Terminal Block modules for Raspberry Pi Pico come with screw or DIN rail mounting option

Terminal block raspberry pi picoif you’d like to use terminal blocks with your Raspberry Pi Pico, or compatible board,  instead of soldering wires to the MCU board, HCDC’s Terminal Block Breakout Module may meet your requirements with variants for either screw or DIN rail mounting.

Description/specifications:

  • PCB mount Terminal Block with 5 mm pitch, 7mm strip length, M2.5 screws –
  • Wire range 28AWG ~ 12AWG / 2.5mm square.
  • FR-4 fiber glass PCB, dual copper layers.
  • Mounting options
    • Screw version – “Taiwan high-quality” fireproof nylon material mount carrier (“not China low-quality carrier”).
    • DIN rail version – “High-quality Taiwan” DINKLE fireproof nylon material DIN rail mount carrier (“not China low-quality carrier”); supports 35mm wide rail.
DIN Rail version

I have not mentioned it in the introduction, but after reading the specifications, it appears (Xuken) HCDC may be based in Taiwan. 🙂 The company explains its Terminal Block Breakout Module for Raspberry Pi Pico is best suited to industrial control, home automation, and other applications that may benefit from terminal blocks.

The breakout module comes with two 20-pin 2.54mm pitch pin header connectors to be soldered to Raspberry Pi Pico, and a 3-pin 2.54mm pin header connector for debugging (SWD). The screw mounting version also includes two 10mm M3 wood screws.

I’ve also noticed “OONO” offers another form factor for Raspberry Pi Pico breakout board with terminal block, again with both screw and DIN rail mounting options.

All four models can be purchased on CZH-LABS Electronics Salon shop for prices ranging from $15.92 to $22.40.

Via Hackster.io

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10 Replies to “Terminal Block modules for Raspberry Pi Pico come with screw or DIN rail mounting option”

  1. Not very “industrial”, as if the board fails, your service engineers will have the nightmare of 40 wires to disconnect/reconnect. Also the tiny terminals will test their eyesight/patience when installed inside a control cabinet.

    1. Actually 5.0mm terminal blocks are very industrial, and not that small (small would be 3.5mm or 2.5mm) – Phoenix Contact, Wago, Weidmuller, Entrelec and such have catalogs full of similar break out boards (Yes, if you need to change a break out board, it’s a mess, but that’s not common. I prefer custom break out boards with mostly cables and a few terminal blocks, but these kind of boards have their uses, too, especially for very low volume machines or where you need a lot of flexibility).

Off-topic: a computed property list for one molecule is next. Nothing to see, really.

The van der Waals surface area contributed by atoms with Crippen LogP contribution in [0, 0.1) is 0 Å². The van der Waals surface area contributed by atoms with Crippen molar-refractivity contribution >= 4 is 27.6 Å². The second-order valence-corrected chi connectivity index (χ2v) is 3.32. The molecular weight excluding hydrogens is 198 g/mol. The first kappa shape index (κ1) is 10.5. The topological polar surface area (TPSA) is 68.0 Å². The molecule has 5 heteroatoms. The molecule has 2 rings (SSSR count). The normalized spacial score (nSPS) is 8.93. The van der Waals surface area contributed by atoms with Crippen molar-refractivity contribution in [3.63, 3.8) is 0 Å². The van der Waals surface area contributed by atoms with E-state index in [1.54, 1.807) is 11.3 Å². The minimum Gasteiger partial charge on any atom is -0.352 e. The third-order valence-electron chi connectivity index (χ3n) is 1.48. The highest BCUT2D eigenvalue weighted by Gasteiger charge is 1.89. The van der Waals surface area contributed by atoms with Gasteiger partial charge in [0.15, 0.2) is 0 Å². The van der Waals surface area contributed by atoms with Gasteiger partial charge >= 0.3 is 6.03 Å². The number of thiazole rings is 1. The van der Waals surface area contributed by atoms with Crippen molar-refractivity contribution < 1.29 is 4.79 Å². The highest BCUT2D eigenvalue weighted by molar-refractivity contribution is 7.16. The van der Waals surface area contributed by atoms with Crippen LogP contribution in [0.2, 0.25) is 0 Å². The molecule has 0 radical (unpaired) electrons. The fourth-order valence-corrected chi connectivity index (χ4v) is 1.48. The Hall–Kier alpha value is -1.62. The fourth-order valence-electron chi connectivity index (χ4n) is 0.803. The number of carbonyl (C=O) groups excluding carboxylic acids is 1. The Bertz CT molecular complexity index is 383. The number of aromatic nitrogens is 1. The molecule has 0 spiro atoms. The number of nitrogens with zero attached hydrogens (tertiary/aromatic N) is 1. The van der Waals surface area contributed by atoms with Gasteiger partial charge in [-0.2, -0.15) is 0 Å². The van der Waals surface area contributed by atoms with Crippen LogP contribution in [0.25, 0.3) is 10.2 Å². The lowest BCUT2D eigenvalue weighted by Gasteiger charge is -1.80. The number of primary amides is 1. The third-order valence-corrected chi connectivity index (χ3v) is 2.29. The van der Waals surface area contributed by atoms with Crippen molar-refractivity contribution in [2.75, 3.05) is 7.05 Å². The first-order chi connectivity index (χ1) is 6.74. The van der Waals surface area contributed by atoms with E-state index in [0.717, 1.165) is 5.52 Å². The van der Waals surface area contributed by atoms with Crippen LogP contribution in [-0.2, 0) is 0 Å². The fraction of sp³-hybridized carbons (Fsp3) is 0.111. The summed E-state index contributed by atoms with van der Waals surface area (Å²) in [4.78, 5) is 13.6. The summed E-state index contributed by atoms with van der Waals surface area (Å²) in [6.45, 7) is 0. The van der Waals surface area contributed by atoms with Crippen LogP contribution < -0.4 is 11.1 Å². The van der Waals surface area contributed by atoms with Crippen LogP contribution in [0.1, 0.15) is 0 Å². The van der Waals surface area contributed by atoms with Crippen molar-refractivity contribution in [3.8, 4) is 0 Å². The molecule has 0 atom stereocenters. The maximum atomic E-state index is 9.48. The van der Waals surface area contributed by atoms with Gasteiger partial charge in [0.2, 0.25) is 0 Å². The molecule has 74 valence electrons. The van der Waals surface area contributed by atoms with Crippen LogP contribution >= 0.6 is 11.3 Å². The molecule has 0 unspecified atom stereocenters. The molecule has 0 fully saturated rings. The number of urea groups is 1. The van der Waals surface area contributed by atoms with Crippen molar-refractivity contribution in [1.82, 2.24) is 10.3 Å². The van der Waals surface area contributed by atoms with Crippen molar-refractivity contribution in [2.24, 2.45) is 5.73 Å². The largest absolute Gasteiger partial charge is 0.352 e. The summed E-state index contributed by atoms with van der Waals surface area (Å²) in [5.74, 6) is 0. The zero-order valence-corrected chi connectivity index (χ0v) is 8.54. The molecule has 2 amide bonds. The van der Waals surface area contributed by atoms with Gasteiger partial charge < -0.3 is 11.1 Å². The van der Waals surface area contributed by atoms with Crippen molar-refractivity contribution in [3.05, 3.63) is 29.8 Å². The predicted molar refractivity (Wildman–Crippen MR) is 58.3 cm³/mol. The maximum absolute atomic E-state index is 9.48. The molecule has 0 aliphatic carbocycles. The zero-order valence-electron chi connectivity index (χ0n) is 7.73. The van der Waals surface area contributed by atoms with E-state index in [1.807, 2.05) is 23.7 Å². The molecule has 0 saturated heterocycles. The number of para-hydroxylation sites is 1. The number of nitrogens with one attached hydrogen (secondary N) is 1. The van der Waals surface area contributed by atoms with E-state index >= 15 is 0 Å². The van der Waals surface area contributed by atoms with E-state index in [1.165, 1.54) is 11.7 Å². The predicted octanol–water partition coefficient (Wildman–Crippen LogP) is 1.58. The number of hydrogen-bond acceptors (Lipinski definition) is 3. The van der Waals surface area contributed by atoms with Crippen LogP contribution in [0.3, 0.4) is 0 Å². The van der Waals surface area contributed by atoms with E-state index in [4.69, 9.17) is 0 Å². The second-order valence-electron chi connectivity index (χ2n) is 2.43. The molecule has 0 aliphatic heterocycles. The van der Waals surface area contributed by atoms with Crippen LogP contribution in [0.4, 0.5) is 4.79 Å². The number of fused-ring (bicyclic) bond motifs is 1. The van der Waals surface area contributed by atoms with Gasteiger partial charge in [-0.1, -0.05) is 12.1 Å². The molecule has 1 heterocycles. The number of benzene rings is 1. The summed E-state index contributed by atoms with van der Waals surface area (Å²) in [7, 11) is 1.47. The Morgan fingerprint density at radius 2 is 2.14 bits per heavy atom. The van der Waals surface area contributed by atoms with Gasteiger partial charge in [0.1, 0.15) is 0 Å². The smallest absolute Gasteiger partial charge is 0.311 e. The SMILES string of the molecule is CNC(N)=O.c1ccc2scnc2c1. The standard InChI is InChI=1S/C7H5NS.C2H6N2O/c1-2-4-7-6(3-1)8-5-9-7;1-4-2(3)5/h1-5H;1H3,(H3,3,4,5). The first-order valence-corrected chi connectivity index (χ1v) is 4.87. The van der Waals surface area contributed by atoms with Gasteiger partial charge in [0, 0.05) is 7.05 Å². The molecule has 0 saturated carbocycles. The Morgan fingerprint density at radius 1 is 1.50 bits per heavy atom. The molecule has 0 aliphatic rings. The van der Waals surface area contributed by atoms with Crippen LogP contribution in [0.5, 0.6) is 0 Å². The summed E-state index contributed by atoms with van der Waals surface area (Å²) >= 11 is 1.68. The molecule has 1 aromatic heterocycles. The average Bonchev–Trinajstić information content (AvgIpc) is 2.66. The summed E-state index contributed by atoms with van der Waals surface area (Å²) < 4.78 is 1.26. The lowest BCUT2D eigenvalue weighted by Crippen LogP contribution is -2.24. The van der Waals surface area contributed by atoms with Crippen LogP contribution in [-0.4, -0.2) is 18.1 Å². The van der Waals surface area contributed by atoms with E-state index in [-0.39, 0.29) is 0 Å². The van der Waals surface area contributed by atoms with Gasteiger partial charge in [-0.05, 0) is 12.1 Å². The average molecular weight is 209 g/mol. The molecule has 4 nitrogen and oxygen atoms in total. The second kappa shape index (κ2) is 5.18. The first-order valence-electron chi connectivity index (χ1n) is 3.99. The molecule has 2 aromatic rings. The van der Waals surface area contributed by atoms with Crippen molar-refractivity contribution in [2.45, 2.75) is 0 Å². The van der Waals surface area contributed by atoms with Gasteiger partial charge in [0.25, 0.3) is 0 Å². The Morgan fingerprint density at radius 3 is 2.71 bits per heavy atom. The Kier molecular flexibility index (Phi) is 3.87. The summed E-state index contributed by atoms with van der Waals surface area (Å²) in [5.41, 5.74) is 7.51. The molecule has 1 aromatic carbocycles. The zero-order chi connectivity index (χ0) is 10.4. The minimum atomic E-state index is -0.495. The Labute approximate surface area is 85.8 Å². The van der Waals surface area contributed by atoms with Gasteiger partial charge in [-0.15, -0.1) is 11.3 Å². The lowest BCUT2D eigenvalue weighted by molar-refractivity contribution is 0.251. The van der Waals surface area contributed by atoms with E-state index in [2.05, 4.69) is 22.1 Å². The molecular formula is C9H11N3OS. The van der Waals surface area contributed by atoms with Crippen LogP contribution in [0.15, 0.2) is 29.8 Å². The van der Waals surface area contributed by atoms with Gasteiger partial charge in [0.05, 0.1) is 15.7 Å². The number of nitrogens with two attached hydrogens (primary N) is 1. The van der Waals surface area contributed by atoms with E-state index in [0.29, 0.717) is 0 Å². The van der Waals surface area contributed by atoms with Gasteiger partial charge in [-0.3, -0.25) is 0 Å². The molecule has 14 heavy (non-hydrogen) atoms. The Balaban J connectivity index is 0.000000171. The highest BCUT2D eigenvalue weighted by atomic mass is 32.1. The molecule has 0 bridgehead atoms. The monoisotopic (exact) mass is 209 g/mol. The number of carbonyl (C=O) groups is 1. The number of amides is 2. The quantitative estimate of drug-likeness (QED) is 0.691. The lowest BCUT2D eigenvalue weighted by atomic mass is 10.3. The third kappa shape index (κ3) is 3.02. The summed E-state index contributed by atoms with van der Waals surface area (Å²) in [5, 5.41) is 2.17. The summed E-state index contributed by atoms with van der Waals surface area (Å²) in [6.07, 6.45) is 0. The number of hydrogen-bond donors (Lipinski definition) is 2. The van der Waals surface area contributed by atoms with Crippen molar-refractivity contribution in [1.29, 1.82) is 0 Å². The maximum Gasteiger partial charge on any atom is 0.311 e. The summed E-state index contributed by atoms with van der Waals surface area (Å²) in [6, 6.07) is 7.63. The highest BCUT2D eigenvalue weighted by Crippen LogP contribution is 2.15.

2. For what it is worth: I have been using ATX breakout boards from CZH-LABS Electronics Salon shop. They can be as twice or three times more expensive than the low quality lower priced models you can find on eBay or AliExpress. On the other hand, the quality is top notch, especially the terminal block screw and nut threads. The last point being important if you end up changing wires a lot. With lower priced models: the threads are FUBAR pretty quickly, even at first use…

    1. Would still prefer to have some connectors in the same size and on top of that spring loaded terminals over screw…

      1. Depends – I prefer spring clamp terminals for production work, but screw terminals for prototyping, because if needed you can cram 2 (or 3) wires onto a single screw terminal block, but I wouldn’t try that on a spring clamp.

  3. Another way to say it: CZH-LABS Electronics Salon is to these types of breakout board what Noctua is to fans. More expensive, better quality, last longer. Your choice.

    1. And probably still a lot cheaper than Phoenix Contact and such.

      Phoenix Contact’s quality is top notch; there’s a noticeable difference even compared to some cheaper “Name Brands” such as TE (note that Wago and some others are at the same level). But if you go too cheap, well, I had a distributor strongly advise me NOT to buy some made in India terminal blocks because the quality control was so bad.

    2. Just took a look at the CZH-Labs page, and saw they are based in Shenzhen, so I guess the terminal blocks are Taiwanese, but the PCB is PRC.

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